A Model of Mobility
NetCom CFO Bob Waldron says, “It’s not a huge amount, but you’re always looking for places to save.” In fact, NetCom, which sells network switches and related services to telecom carriers and Internet service providers, has built its entire business model around the idea of telecommuting. Two-thirds of the company’s 225 employees work remotely. “Without the ability to telecommute,” says Gilbertson, “our business would be limited to companies based within a few hours’ drive of our three office locations.”
Most companies aren’t so dependent on remote workers, which can make it challenging for CFOs to determine whether the investment in mobile technologies will pay off. Bolt says Atlantic Envelope is spending $50,000 in its first year on BlackBerries for its sales force, half for the devices and half for the related software. That’s a relatively small sum spent on one specific device. Companies interested in equipping their remote workers with a full array of tools could easily spend tens of millions of dollars, and possibly more. “The expectation now is that you’re as connected remotely as you would be in the office,” says Ed Brill, Boston-based senior manager of enterprise messaging for IBM’s Lotus Software division. That means that a mobile technology shopping list could include not only cell phones, BlackBerries, and laptops — that is, the devices an employee totes around — but all manner of corporate-systems retooling to make Web sites, databases, meeting rooms, and other facilities accessible from a variety of devices while remaining secure.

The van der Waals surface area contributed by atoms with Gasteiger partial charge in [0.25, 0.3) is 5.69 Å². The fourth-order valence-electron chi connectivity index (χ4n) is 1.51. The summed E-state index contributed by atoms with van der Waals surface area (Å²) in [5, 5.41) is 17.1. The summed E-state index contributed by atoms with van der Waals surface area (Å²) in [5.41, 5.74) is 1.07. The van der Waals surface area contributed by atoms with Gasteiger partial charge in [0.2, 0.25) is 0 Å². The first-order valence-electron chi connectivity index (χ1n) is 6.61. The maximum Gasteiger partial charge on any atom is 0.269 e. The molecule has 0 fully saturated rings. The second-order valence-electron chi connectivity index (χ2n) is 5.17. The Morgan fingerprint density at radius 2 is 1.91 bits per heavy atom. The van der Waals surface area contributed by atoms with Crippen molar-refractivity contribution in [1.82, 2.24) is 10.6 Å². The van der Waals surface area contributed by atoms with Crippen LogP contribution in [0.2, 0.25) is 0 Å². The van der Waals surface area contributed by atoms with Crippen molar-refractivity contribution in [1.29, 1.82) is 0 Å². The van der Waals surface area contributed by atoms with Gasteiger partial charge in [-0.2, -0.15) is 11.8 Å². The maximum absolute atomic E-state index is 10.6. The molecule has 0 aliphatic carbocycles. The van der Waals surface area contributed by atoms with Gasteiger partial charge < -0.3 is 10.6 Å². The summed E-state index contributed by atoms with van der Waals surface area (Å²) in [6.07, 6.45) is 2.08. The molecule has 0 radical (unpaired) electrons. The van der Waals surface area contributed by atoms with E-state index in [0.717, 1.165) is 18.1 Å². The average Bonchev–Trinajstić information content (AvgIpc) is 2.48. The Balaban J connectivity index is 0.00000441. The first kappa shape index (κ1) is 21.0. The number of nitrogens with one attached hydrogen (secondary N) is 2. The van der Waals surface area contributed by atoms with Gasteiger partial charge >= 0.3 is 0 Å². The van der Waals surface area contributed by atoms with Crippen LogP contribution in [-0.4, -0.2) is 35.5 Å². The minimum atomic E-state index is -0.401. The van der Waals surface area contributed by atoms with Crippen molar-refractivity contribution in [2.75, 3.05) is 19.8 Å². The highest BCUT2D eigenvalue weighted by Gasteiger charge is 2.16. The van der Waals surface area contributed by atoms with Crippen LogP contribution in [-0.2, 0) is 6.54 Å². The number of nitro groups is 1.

Security is a big concern, but it’s just one piece of a larger management challenge. “Managing virtual teams, making people accountable, and establishing clear deliverables are major challenges to telecommuting,” according to Nagaraja Srivatsan, senior vice president of the project solutions group at Silverline Technologies Limited, a software and integration services firm based in Piscataway, New Jersey, and Mumbai, India. He should know: his firm creates wireless applications and other software systems for clients by tapping a network of employees based at three locations in India, as well as Europe, North America, and other locations in Asia.
The need to bring new skill sets to bear isn’t lost on CFOs. Fortunately, technology can help. At NetCom, for example, Bob Waldron is looking forward to a new system created by Gilbertson and his technology staff that will allow him to check on the status of every project at the end of each day. “Today,” says Gilbertson, “we have a paper-based process in which each assignment results in a sign-off by the client. But with every remote worker tied into headquarters through our virtual private network, and using Microsoft Project, employees can enter all the pertinent data and we can view the status of every project daily.”
Joe Radigan writes regularly for eCFO.
Putting a Price on Telecommuting
Despite the flexibility and other advantages mobile technology offers, finance chiefs are likely to approach it with some hard questions about ROI. And, as is so often the case with technology, that can prove difficult. For Kerry Reedy, vice president for sales and marketing at Atlantic Envelope Co., in Atlanta, mobile computing has become part and parcel of daily business, every bit as indispensable as telephones and fax machines. “We’ve just got to believe this is the right thing to do,” says Reedy. “I honestly don’t believe the move to wireless can be based on ROI.”
Reedy compares the money spent on mobile technologies with other infrastructure software costs, such as ERP. “This technology lays the track for the last half mile,” he notes. “Why have all this other technology if you can’t get the information to those who need it?” Keith Bolt, vice president and CFO of Atlantic Envelope, agrees, saying that improved customer-service levels justify the cost. —JR